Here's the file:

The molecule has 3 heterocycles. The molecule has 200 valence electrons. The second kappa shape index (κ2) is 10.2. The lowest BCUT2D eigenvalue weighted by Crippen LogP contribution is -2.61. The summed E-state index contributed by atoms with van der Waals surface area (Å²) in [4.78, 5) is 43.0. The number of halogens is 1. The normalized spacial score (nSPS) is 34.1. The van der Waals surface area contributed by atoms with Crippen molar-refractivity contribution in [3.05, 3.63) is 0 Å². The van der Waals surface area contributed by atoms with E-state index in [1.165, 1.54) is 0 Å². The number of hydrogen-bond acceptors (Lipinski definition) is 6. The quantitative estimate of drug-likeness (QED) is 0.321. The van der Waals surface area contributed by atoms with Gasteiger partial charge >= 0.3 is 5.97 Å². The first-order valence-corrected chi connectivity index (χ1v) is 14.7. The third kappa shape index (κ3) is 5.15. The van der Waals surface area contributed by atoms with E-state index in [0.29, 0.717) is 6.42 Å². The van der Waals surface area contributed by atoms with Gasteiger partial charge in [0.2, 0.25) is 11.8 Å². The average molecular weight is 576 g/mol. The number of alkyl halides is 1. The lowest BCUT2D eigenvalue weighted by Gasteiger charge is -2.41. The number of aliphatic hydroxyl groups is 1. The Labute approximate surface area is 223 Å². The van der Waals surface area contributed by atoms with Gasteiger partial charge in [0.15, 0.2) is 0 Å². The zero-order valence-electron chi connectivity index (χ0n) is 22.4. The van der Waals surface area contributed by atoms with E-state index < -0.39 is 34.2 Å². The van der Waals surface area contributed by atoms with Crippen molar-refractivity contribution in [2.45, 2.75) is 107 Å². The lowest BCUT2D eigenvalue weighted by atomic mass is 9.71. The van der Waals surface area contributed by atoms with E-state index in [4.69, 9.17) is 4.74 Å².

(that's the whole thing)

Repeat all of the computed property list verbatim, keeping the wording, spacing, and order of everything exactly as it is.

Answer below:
The molecule has 3 heterocycles. The molecule has 200 valence electrons. The second kappa shape index (κ2) is 10.2. The lowest BCUT2D eigenvalue weighted by Crippen LogP contribution is -2.61. The summed E-state index contributed by atoms with van der Waals surface area (Å²) in [4.78, 5) is 43.0. The number of halogens is 1. The normalized spacial score (nSPS) is 34.1. The van der Waals surface area contributed by atoms with Crippen molar-refractivity contribution in [3.05, 3.63) is 0 Å². The van der Waals surface area contributed by atoms with E-state index in [1.165, 1.54) is 0 Å². The number of hydrogen-bond acceptors (Lipinski definition) is 6. The quantitative estimate of drug-likeness (QED) is 0.321. The van der Waals surface area contributed by atoms with Gasteiger partial charge >= 0.3 is 5.97 Å². The first-order valence-corrected chi connectivity index (χ1v) is 14.7. The third kappa shape index (κ3) is 5.15. The van der Waals surface area contributed by atoms with E-state index in [0.29, 0.717) is 6.42 Å². The van der Waals surface area contributed by atoms with Gasteiger partial charge in [0.2, 0.25) is 11.8 Å². The average molecular weight is 576 g/mol. The number of alkyl halides is 1. The lowest BCUT2D eigenvalue weighted by Gasteiger charge is -2.41. The number of aliphatic hydroxyl groups is 1. The Labute approximate surface area is 223 Å². The van der Waals surface area contributed by atoms with Gasteiger partial charge in [0.15, 0.2) is 0 Å². The zero-order valence-electron chi connectivity index (χ0n) is 22.4. The van der Waals surface area contributed by atoms with E-state index < -0.39 is 34.2 Å². The van der Waals surface area contributed by atoms with Crippen molar-refractivity contribution in [2.45, 2.75) is 107 Å². The lowest BCUT2D eigenvalue weighted by atomic mass is 9.71. The van der Waals surface area contributed by atoms with E-state index in [4.69, 9.17) is 4.74 Å².